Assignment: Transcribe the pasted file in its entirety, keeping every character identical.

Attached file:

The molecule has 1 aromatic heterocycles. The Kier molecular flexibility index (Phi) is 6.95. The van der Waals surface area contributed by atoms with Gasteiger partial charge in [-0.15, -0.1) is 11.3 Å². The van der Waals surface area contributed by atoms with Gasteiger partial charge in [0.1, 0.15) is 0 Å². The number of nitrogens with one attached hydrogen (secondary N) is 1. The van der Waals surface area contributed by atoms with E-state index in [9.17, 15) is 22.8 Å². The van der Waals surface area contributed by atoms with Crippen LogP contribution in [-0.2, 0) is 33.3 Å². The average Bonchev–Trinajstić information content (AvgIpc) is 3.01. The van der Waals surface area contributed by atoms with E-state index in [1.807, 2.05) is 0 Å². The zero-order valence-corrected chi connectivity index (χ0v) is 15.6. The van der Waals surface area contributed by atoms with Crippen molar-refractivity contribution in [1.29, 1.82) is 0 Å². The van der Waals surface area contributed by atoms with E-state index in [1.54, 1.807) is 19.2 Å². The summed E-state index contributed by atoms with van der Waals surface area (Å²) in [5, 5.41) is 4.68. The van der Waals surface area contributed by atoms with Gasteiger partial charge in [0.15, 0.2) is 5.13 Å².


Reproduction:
The molecule has 1 aromatic heterocycles. The Kier molecular flexibility index (Phi) is 6.95. The van der Waals surface area contributed by atoms with Gasteiger partial charge in [-0.15, -0.1) is 11.3 Å². The van der Waals surface area contributed by atoms with Gasteiger partial charge in [0.1, 0.15) is 0 Å². The number of nitrogens with one attached hydrogen (secondary N) is 1. The van der Waals surface area contributed by atoms with E-state index in [9.17, 15) is 22.8 Å². The van der Waals surface area contributed by atoms with Crippen LogP contribution in [-0.2, 0) is 33.3 Å². The average Bonchev–Trinajstić information content (AvgIpc) is 3.01. The van der Waals surface area contributed by atoms with E-state index in [1.807, 2.05) is 0 Å². The zero-order valence-corrected chi connectivity index (χ0v) is 15.6. The van der Waals surface area contributed by atoms with Crippen molar-refractivity contribution in [1.29, 1.82) is 0 Å². The van der Waals surface area contributed by atoms with E-state index in [1.54, 1.807) is 19.2 Å². The summed E-state index contributed by atoms with van der Waals surface area (Å²) in [5, 5.41) is 4.68. The van der Waals surface area contributed by atoms with Gasteiger partial charge in [0.15, 0.2) is 5.13 Å².